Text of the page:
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Sales - 8 min READ

6 KPIs every sales manager should track

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Author photo: Kent Holland

Kent Holland

Vice President of Sales at Copper

As Sr. Director of Sales here at Copper, I can only spend so much time in our sales pod. And even if I could, it’s impossible to be on every call.

Yet, staying in tune with the business is critical. I leverage direct intel from sales managers and sellers, but rely on a core set of key performance indicators (KPIs) to continuously inform our sales strategy.

KPIs are absolutely critical for me to understand exactly what’s going on, in real time, on the sales floor and with our business. They not only shine a light on closed revenue, but also tell me how our product, marketing, and sales reps are performing.

KPIs are, well, performance indicators. They’re a collection of the most important metrics used to tell how team members, departments, or your business as a whole is performing at any given time (and, consequently, how you’re doing as a manager).

They give you a birds’ eye view into your sales operations, as well as the different factors at play with your sales and go-to-market strategy. The story that your KPIs tell also informs the strategic initiatives you choose to focus on as you iterate with your go-to-market motion.

The important thing is, you’ve got to make sure you’re focusing on the right KPIs. As the name implies, key performance indicators need to be a powerful, confined set of metrics that the sales and go-to-market (GTM) team believe are the critical indicators of success.

That’s not to say there won’t be other metrics you look at as a business; but if you’re ultimately measuring success against too many KPIs, you cloud your team’s focus and risk wasting time and money.

It took me a while to find the core KPIs that were most useful to me in my role as a sales leader. In fact, according to Vantage Point, there are more than 300 metrics that monitor or otherwise affect your sales performance. Not all of these are going to be relevant or important to your business. Plus, monitoring 300+ metrics definitely isn’t productive.

Narrowing these things down is easier said than done. So, to help you out, I’ve put together this list of six KPIs that have proven to be the most crucial metrics to track, in my own experience:

  1. Number of marketing qualified leads (MQLs)
  2. Number of sales qualified leads (SQLs)
  3. Number of sales accepted opportunities (SAOs)
  4. Number of wins
  5. Revenue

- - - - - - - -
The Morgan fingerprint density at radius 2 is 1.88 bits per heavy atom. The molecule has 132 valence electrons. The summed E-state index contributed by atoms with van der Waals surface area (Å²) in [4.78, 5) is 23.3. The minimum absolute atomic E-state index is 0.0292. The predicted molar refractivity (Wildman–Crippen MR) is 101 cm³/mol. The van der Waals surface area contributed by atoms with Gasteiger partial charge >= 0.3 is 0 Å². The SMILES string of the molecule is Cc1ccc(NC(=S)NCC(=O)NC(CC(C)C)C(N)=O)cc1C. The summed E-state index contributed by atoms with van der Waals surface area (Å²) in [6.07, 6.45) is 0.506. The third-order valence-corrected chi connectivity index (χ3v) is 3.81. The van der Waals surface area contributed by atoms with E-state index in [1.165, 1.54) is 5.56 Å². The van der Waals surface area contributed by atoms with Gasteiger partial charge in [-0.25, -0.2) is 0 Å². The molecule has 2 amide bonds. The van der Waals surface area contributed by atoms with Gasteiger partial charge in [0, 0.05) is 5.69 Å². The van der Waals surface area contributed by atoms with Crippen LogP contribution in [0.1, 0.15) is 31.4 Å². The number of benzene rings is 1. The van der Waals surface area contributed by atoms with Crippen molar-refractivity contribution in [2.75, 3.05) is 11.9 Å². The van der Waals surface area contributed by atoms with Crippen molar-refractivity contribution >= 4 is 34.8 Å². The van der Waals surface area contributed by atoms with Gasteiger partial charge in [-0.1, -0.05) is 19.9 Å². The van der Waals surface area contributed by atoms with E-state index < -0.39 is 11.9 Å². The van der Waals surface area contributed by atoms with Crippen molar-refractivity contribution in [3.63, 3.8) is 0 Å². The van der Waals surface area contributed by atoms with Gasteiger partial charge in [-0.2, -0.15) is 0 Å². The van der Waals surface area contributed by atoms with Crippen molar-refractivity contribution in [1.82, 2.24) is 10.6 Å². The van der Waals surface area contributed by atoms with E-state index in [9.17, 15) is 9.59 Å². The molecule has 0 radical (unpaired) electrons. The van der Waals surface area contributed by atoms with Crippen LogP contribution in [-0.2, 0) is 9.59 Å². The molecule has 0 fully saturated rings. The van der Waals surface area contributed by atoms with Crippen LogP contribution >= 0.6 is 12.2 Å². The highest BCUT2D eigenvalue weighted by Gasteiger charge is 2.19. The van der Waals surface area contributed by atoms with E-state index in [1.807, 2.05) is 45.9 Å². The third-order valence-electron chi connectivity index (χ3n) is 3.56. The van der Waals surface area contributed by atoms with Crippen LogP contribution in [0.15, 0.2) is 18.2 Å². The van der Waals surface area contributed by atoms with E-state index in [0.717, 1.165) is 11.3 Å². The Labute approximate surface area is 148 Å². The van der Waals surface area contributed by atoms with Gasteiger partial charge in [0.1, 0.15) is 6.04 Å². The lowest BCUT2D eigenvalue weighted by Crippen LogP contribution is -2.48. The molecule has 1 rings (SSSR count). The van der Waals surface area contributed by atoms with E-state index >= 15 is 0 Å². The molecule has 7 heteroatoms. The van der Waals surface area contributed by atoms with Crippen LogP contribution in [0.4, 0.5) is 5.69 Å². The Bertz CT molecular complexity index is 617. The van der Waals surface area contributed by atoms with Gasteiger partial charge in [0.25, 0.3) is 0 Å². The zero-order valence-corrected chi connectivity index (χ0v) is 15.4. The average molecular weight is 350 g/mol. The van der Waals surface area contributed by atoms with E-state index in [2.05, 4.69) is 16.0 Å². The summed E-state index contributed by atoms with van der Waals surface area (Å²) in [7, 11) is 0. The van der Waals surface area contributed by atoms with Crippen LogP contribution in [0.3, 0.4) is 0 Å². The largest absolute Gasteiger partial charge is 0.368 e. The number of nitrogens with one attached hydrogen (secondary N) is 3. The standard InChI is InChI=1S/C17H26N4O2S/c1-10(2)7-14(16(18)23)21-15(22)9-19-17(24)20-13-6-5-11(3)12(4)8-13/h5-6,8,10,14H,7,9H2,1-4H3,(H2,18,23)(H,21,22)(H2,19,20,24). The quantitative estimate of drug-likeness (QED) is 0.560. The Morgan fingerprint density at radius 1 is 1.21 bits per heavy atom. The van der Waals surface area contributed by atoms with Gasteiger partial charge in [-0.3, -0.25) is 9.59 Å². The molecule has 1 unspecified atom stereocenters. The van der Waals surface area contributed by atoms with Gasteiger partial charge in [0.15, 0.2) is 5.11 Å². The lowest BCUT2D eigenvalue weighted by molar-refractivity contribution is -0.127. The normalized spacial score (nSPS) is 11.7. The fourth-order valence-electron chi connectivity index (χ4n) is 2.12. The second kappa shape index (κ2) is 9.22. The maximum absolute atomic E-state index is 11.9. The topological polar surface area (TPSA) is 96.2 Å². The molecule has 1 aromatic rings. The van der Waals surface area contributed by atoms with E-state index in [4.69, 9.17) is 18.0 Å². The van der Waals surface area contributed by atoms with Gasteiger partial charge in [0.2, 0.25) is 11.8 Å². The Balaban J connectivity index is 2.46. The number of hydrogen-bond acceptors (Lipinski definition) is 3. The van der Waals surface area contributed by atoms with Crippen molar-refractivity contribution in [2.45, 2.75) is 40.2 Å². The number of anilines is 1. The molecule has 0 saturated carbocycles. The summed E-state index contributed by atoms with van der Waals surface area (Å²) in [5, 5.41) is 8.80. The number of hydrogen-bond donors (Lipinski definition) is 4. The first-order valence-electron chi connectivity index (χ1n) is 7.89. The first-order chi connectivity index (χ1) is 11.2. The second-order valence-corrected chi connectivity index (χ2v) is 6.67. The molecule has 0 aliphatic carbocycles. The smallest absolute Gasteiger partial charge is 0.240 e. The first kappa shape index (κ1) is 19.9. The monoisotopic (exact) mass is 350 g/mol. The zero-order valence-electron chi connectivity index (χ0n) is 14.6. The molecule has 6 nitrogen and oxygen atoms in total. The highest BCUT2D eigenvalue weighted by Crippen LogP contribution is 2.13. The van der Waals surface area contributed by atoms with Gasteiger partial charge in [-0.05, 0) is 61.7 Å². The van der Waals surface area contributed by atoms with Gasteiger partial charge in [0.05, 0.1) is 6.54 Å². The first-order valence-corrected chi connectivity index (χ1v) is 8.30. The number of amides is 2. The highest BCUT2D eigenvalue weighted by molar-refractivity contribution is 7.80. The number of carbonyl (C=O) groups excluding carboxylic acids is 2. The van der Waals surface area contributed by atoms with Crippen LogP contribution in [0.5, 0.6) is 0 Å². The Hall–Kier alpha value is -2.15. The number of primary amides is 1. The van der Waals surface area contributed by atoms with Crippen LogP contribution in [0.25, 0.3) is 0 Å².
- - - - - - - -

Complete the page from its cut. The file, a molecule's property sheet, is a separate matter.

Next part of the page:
6. Sales team happiness

I'll go into more detail about each of these below.

1. Number of marketing qualified leads (MQLs)

I want to know how our awareness and marketing efforts are going, and how many inbound MQLs are getting passed to sales for us to work. Aligning with marketing on the success criteria for a lead to become an MQL will help ensure this metric is a strong leading indicator for revenue generation. MQLs also show ROI on inbound marketing efforts and inform our strategy when it comes to reps’ outbound sales prospecting initiatives.

Copper’s Leads dashboard

Copper’s Leads dashboard (above) shows me how many leads we have in our system in total and how many we’ve converted so far. This view can be set up to show all leads and how many convert to MQLs, or to look at MQLs and how many are converting into SQLs (or opportunities).

2. Number of sales qualified leads (SQLs)

Once our Sales Development team has qualified an MQL, it becomes a sales qualified lead and an opportunity is created. This KPI tells me how many sales qualified leads—or newly created opportunities—are in our sales pipeline at a given time. I compare this number to the MQL KPI to understand our MQL-to-SQL conversion rate.

If the ratio is off, it could mean we need to retarget marketing efforts, re-evaluate the accuracy of our ideal customer profile (ICP), or rethink the success criteria for handoff between marketing and sales. Deep-diving to the sales rep level, it can shine light on opportunities for coaching and process improvements on the sales side.

3. Number of sales accepted opportunities (SAOs)

Once a lead becomes an SQL and an opportunity is created, that opportunity is passed over to our Account Executive (AE) team. Many organizations miss the importance of measuring a sales-accepted opportunity: an opportunity that the AE team has connected with, completed discovery for, validated as a real opportunity, and is ready to progress through our primary sales stages.

I want to know how many opportunities the AE team is picking up, and what the SQL-SAO ratio is. This KPI is a strong mid-funnel indicator for revenue, and also informs how effective our Sales Development team is at building pipeline.